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FDA Changes Sunscreen Labeling

Jun 16, 2011
For most of us, who want to protect ourselves from skin cancer and premature ageing, FDA finally changes the sunscreen labeling to help customers make a better decision about sunscreen use.

First of all FDA bans the terms that can be inaccurate, such as "sunblock", "waterproof" and "sweat proof". Now the sunscreen manufacturers can only use the words "water-resistant" and specify how long it works and when it should be reapplied, after 40 or 80 minutes in the water. If the sunscreen is not water-resistant, it should carry a warning not to use it in the water.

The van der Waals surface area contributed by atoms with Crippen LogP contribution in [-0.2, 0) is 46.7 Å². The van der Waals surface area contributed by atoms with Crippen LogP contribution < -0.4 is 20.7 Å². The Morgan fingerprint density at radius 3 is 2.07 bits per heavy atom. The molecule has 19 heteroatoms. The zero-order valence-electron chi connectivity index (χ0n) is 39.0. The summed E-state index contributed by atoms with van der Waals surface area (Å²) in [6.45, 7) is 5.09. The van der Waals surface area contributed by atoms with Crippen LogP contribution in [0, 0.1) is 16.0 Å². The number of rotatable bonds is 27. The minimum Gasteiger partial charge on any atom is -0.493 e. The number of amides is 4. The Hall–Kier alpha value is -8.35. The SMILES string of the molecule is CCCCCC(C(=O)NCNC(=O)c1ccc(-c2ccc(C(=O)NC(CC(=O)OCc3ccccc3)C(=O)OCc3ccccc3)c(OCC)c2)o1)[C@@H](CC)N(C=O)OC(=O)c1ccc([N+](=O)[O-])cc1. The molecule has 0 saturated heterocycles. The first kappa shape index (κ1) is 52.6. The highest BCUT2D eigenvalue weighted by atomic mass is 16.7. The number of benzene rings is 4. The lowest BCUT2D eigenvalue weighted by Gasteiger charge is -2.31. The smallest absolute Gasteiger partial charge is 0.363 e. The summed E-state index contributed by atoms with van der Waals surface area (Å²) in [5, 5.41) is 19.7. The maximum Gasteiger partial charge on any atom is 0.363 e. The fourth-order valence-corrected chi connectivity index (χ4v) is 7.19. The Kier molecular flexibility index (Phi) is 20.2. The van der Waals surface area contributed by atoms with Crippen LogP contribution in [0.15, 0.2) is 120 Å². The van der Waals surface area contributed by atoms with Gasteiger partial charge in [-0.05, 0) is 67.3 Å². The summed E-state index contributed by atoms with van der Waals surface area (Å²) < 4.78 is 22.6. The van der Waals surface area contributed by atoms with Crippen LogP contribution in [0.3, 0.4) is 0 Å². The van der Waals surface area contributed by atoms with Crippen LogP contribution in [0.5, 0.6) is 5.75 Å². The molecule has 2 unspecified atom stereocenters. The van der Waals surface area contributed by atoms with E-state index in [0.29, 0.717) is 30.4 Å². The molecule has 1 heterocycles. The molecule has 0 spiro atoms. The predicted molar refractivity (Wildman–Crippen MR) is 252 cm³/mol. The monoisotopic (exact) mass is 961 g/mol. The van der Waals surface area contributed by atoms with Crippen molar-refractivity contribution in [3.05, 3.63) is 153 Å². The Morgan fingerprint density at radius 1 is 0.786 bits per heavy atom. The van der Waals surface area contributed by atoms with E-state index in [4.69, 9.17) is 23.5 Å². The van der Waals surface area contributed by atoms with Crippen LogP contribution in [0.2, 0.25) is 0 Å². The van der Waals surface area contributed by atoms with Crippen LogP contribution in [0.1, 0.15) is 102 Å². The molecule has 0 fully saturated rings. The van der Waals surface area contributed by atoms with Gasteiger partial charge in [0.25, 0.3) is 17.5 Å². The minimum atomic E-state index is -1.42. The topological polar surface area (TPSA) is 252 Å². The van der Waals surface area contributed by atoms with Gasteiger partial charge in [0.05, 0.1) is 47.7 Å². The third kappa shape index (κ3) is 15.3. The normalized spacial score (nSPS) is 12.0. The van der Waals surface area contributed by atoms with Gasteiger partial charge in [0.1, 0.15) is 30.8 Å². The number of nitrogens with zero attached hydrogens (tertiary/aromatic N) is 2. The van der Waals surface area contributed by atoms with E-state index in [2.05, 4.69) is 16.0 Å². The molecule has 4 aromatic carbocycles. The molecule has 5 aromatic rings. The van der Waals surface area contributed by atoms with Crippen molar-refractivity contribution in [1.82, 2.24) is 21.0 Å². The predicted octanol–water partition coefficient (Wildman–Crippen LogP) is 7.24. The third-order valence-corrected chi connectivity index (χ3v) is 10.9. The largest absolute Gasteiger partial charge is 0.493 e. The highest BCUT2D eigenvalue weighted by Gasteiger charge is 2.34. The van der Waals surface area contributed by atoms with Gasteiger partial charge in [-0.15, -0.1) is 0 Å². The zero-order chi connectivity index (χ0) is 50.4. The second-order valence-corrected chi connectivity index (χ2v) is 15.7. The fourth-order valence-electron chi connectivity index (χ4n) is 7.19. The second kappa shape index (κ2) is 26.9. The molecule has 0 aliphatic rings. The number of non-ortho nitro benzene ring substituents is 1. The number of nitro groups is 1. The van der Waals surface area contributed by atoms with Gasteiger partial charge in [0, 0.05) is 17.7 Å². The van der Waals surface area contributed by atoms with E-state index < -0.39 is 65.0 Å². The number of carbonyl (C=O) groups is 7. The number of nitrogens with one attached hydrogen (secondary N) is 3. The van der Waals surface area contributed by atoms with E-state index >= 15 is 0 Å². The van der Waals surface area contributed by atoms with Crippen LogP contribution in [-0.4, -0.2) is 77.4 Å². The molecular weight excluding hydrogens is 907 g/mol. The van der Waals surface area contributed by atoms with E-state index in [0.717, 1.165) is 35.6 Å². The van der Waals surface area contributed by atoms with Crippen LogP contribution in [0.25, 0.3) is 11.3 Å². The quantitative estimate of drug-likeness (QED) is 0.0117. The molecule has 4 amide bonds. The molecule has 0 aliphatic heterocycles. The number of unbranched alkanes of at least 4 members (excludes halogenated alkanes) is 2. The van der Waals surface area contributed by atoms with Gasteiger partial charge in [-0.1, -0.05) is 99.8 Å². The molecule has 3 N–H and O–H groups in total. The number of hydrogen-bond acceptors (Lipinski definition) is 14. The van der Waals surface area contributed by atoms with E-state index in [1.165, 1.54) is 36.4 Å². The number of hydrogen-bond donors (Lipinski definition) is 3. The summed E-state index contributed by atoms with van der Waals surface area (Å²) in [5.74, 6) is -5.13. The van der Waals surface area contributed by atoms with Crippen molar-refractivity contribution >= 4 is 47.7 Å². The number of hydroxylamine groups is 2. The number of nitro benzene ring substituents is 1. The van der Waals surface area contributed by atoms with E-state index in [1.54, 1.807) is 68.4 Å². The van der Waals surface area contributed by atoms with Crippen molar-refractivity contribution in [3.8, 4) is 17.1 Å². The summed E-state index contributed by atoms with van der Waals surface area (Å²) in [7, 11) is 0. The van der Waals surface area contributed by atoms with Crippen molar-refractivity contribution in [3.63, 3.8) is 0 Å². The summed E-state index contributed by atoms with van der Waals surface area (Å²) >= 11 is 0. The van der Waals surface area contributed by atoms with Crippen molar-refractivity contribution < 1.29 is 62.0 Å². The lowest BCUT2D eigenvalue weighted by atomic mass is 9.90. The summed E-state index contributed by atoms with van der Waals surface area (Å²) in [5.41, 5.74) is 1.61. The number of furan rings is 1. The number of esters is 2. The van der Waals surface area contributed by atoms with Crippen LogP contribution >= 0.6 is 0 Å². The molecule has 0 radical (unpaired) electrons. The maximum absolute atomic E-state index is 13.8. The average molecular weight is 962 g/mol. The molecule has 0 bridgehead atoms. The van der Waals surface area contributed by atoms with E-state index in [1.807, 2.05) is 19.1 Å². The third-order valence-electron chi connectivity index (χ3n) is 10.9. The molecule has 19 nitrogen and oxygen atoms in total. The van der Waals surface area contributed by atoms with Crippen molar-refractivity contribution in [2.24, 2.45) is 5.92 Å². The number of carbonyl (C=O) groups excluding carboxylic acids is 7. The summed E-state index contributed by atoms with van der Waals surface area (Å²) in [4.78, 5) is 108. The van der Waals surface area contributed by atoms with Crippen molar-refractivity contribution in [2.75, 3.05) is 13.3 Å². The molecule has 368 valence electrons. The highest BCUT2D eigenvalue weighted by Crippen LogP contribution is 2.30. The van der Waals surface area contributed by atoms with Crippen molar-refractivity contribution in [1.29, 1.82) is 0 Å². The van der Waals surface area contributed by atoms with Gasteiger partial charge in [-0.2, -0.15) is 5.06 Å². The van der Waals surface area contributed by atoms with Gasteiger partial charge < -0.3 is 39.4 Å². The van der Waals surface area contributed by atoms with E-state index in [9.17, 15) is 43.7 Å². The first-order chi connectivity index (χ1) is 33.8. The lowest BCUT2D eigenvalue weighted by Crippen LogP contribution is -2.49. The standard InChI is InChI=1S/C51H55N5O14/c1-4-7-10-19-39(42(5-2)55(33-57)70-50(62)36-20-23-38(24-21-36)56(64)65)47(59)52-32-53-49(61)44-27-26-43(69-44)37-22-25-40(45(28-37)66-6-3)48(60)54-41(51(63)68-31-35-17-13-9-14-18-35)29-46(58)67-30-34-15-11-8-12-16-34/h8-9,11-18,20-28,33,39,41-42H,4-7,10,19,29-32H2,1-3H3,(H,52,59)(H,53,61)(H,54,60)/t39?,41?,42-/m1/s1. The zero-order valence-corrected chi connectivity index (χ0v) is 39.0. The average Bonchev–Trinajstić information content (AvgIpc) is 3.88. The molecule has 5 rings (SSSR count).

Also, only the sunscreens that protect against UVA and UVB rays and have an SPF no less than 15 can be considered effective at reducing the risk of skin cancer, sunburns and wrinkles. If the sunscreen does not meet these requirements, it should carry a warning.

According to a new report, the sunscreens with SPF 50 and higher will be banned, because there is no evidence that they offer greater protection against UV radiation.

The labels go into effect in 2012.


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